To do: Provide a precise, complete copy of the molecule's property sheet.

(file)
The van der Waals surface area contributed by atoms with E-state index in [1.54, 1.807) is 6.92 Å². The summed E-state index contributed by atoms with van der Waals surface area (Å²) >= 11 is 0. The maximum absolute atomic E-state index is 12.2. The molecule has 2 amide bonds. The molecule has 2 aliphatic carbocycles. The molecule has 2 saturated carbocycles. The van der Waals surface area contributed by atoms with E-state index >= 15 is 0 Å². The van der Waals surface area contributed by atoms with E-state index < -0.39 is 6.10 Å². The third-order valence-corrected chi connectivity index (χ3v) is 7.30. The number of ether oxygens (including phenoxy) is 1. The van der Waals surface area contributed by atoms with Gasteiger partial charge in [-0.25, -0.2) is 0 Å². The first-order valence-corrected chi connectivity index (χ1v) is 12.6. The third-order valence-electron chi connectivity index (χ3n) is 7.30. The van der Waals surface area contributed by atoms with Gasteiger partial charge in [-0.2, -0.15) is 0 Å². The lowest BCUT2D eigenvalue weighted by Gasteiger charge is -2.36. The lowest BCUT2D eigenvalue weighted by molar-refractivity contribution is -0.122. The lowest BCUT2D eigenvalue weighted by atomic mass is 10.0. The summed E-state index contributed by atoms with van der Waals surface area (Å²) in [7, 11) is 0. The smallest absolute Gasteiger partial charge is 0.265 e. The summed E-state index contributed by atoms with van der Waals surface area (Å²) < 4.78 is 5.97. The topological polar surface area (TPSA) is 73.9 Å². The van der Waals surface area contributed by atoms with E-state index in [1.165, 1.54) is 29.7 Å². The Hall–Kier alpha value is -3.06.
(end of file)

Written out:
The van der Waals surface area contributed by atoms with E-state index in [1.54, 1.807) is 6.92 Å². The summed E-state index contributed by atoms with van der Waals surface area (Å²) >= 11 is 0. The maximum absolute atomic E-state index is 12.2. The molecule has 2 amide bonds. The molecule has 2 aliphatic carbocycles. The molecule has 2 saturated carbocycles. The van der Waals surface area contributed by atoms with E-state index >= 15 is 0 Å². The van der Waals surface area contributed by atoms with E-state index < -0.39 is 6.10 Å². The third-order valence-corrected chi connectivity index (χ3v) is 7.30. The number of ether oxygens (including phenoxy) is 1. The van der Waals surface area contributed by atoms with Gasteiger partial charge in [-0.25, -0.2) is 0 Å². The first-order valence-corrected chi connectivity index (χ1v) is 12.6. The third-order valence-electron chi connectivity index (χ3n) is 7.30. The van der Waals surface area contributed by atoms with Gasteiger partial charge in [-0.2, -0.15) is 0 Å². The lowest BCUT2D eigenvalue weighted by Gasteiger charge is -2.36. The lowest BCUT2D eigenvalue weighted by molar-refractivity contribution is -0.122. The lowest BCUT2D eigenvalue weighted by atomic mass is 10.0. The summed E-state index contributed by atoms with van der Waals surface area (Å²) in [7, 11) is 0. The smallest absolute Gasteiger partial charge is 0.265 e. The summed E-state index contributed by atoms with van der Waals surface area (Å²) < 4.78 is 5.97. The topological polar surface area (TPSA) is 73.9 Å². The van der Waals surface area contributed by atoms with E-state index in [1.165, 1.54) is 29.7 Å². The Hall–Kier alpha value is -3.06.